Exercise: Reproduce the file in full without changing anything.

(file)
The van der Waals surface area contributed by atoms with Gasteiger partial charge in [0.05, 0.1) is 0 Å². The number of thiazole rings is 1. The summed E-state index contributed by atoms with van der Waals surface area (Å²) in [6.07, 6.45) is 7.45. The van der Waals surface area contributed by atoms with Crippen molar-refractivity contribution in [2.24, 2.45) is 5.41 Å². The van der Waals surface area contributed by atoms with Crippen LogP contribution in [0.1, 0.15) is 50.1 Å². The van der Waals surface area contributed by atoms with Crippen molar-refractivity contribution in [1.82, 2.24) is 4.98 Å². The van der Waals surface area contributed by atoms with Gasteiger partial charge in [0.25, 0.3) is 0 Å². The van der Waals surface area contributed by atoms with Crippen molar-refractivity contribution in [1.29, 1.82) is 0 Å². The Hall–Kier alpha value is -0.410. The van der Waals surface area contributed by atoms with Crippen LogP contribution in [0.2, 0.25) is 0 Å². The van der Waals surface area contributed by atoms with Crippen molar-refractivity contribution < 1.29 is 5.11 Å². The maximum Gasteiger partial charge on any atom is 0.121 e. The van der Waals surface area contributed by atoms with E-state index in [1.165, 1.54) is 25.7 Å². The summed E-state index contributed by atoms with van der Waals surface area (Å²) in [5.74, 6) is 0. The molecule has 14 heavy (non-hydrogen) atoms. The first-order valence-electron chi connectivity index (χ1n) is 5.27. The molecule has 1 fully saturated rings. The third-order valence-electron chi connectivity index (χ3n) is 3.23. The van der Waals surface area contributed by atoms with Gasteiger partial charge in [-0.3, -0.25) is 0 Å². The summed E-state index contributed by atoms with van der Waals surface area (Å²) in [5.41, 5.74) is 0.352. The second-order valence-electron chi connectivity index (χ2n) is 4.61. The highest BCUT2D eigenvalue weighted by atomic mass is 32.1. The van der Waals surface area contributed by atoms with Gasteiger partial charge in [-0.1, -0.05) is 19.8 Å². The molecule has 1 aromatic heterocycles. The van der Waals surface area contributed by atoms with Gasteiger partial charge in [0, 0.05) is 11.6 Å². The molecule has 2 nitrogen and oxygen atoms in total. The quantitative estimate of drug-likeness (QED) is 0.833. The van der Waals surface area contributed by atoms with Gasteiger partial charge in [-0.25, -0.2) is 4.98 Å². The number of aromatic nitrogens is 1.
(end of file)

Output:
The van der Waals surface area contributed by atoms with Gasteiger partial charge in [0.05, 0.1) is 0 Å². The number of thiazole rings is 1. The summed E-state index contributed by atoms with van der Waals surface area (Å²) in [6.07, 6.45) is 7.45. The van der Waals surface area contributed by atoms with Crippen molar-refractivity contribution in [2.24, 2.45) is 5.41 Å². The van der Waals surface area contributed by atoms with Crippen LogP contribution in [0.1, 0.15) is 50.1 Å². The van der Waals surface area contributed by atoms with Crippen molar-refractivity contribution in [1.82, 2.24) is 4.98 Å². The van der Waals surface area contributed by atoms with Gasteiger partial charge in [0.25, 0.3) is 0 Å². The van der Waals surface area contributed by atoms with Crippen molar-refractivity contribution in [1.29, 1.82) is 0 Å². The Hall–Kier alpha value is -0.410. The van der Waals surface area contributed by atoms with Crippen LogP contribution in [0.2, 0.25) is 0 Å². The van der Waals surface area contributed by atoms with Crippen molar-refractivity contribution < 1.29 is 5.11 Å². The maximum Gasteiger partial charge on any atom is 0.121 e. The van der Waals surface area contributed by atoms with E-state index in [1.165, 1.54) is 25.7 Å². The summed E-state index contributed by atoms with van der Waals surface area (Å²) in [5.74, 6) is 0. The molecule has 14 heavy (non-hydrogen) atoms. The first-order valence-electron chi connectivity index (χ1n) is 5.27. The molecule has 1 fully saturated rings. The third-order valence-electron chi connectivity index (χ3n) is 3.23. The van der Waals surface area contributed by atoms with Gasteiger partial charge in [-0.3, -0.25) is 0 Å². The summed E-state index contributed by atoms with van der Waals surface area (Å²) in [5.41, 5.74) is 0.352. The second-order valence-electron chi connectivity index (χ2n) is 4.61. The highest BCUT2D eigenvalue weighted by atomic mass is 32.1. The van der Waals surface area contributed by atoms with Gasteiger partial charge in [-0.1, -0.05) is 19.8 Å². The molecule has 1 aromatic heterocycles. The van der Waals surface area contributed by atoms with Gasteiger partial charge in [0, 0.05) is 11.6 Å². The molecule has 2 nitrogen and oxygen atoms in total. The quantitative estimate of drug-likeness (QED) is 0.833. The van der Waals surface area contributed by atoms with Gasteiger partial charge in [-0.25, -0.2) is 4.98 Å². The number of aromatic nitrogens is 1.